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Building sustainable human and natural communities in Palestine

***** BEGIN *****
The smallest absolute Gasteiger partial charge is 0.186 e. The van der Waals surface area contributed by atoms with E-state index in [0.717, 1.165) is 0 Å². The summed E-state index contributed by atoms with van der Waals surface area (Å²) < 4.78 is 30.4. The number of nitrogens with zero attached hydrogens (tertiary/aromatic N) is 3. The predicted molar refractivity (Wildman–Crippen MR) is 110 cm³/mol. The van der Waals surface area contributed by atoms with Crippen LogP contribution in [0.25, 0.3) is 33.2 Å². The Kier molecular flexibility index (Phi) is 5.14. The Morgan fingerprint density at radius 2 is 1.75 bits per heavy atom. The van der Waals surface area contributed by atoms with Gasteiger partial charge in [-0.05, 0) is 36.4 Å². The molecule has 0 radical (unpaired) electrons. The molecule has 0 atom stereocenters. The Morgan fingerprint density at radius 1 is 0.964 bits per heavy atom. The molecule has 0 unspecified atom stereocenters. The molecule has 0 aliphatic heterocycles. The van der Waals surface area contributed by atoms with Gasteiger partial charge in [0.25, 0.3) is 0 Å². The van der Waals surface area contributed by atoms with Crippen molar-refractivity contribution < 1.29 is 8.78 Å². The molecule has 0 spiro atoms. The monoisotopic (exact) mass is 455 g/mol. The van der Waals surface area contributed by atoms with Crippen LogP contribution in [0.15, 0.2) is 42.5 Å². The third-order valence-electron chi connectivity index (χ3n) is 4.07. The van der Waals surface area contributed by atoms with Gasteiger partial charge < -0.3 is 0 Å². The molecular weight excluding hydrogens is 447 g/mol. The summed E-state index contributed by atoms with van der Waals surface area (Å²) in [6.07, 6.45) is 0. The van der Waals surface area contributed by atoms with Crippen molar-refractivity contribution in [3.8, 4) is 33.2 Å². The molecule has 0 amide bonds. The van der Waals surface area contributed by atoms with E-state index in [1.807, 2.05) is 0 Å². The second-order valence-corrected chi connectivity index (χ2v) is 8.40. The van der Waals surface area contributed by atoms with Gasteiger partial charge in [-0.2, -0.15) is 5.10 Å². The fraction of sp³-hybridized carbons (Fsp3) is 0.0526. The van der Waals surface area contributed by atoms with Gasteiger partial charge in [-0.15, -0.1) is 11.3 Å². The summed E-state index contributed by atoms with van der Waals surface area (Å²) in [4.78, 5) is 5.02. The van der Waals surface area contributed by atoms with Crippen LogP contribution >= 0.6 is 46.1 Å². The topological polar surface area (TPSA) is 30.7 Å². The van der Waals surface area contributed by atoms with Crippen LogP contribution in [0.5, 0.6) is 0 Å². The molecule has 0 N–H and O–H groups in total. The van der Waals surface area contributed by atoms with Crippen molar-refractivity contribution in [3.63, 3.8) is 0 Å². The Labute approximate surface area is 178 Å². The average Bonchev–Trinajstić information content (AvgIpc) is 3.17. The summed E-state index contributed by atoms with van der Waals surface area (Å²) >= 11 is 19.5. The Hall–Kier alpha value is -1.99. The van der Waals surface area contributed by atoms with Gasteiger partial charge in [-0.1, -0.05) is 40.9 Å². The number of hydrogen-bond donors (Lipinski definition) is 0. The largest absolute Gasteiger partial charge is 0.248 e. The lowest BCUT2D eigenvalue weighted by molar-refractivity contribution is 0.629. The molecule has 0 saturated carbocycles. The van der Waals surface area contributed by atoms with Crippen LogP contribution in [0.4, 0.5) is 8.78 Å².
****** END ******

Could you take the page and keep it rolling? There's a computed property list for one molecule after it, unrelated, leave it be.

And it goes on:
Every week both expected and unexpected good and bad things happen to uspersonally and at the institute ( We had over 220student visitors for tour of museum and gardens this week. We gaveworkshops (e.g. with Gaza and with York Universit on sustainability). Mymother developed medical issues (still ongoing). etc etc. Yet research,projects, and grants keep us busy and hopeful.  In this weekly message Iwanted to share with you four items focusing on issues of human and naturesustainability that you may find of interest (but again let me know if youdo not want to receive those weekly messages). But also if inclined pleasevisit us and/or join us to build interconnected human community.Political/human rights issues were covered  last week though things happendaily (e.g. I was  touched by an image of 20-year-old Shawkat Awad at thefuneral of an 11-year-old Mohammad Alami killed by Israeli apartheidsoldiers. Shawkat was killed few hours later! World media still silent onongoing atrocities. Anyway here are items for this week:1) Video tour of our botanical garden A new website of great utility about history of Bethlehem anddocumenting its present and past We help withthis (marginally). BTW, the same group listed us as one of eth attractionof Bethlehem Worthwhile read from us: "Challenging colonization: Building sustainablehuman and natural communities in Palestine" This week we finally completed the reporting for the Darwin  Inititive(UK) funded project titled " Biodiversity Conservation and CommunityDevelopment in Al-Makhrour Valley in Bethlehem, Palestine". Here is asummary:   The project area, Al-Makhrour Valley, is the last remainingbiodiversity-rich area in Bethlehem district: 2.6 km2 of natural areasinterspersed with agriculture and rich flora and fauna, and an equivalentbuffer zone of more than 5 km2. It is one of 13 Important Bird Areas inPalestine. It is rich in cultural and natural heritage and was designated aUNESCO World Heritage Site (WHS). Mostly included in area C of the WestBank (Israeli military and civilian control on Palestinian areas), andhaving marginalized villages, the local communities of humans and allliving things have been threatened by both Israeli settlers’ and locals’activities. The challenges to biodiversity include harmful agriculturalpractices, lack of awareness of local people, construction of settlements,urbanization, habitat loss, and land fragmentation. Poverty in the area isimpacted by the occupation, abandonment of agriculture , and poor planningof productive and sustainable practices (such as ecotourism). Focus groupmeetings with the locals and with experts were carried out to pinpoint thechallenges and design appropriate interventions. For example, expertfacilitation of meetings in each community came up with plans for thecommunity (bottom up) and the developed management plan of the valley,basedon scientific studies, was adopted by the government ( .The project addressed the above challenges, as well as others, throughutilizing traditional knowledge updated with more modern permaculturetechniques to enhance eco-agricultural practices.  Four marginalizedcommunities (Al-Walajah, Battir, Husan, and Beit Jala) benefited in thetargeted area via: a) working with 81 farmers in the four communities,which enhanced their (healthier) agricultural production while protectingthe environment, b) developing women cooperatives in the communities andempowering them in areas ranging from production to marketing, and c)enhancing ecotourism in the area, which in-effect enhanced bothbiodiversity and the local economy.  The project gave positive outcome tonatural and human communities in a critical area. This included researchreports and publications, developing databases relating to fauna, flora,habitats and threats, generating management plants (key biodiversityaspected amended to the WHS MP), training (capacity building) for localsand others, developed ecotourism trail band information (including brochurefor ecotourists and signs in the valley path), designed more than 10educational modules, implemented restoration scheme in selected threeDonums of the area, and benefitted more than 400 households (farmers andwomen entrepreneurs). 52 activities under 3 outputs were performedsuccessfully. Only 3 of those activities were partially complete (due toCOVID19 delays and shutdowns) and all under output 2: follow-up onmarketing success/SMEs and ecotourism enhancement follow-up. We will pursuethese and ensure they are delivered. By contrast several activitiesachieved more than promised deliverables (e.g. research publications,educational modules, increased agricultural inputs etc). Further unexpectedactivities were carried out and led to more impact than in the originalproposal in areas like influencing government agencies like agriculture,tourism, and environmental quality authority in areas of biodiversityconservation and human development and has now become a model to studynearby and other areas. For more see almakhrour.palestinenature.orgFollow us on facebook (below links)Stay Human and keep Palestine aliveMazin QumsiyehA bedouin in cyberspace, a villager at homeProfessor, Founder, and (volunteer) DirectorPalestine Museum of Natural HistoryPalestine Institute of Biodiversity and SustainabilityBethlehem UniversityOccupied Palestinehttp://qumsiyeh.orghttp://palestinenature.orgfacebook pagesPersonal newsletter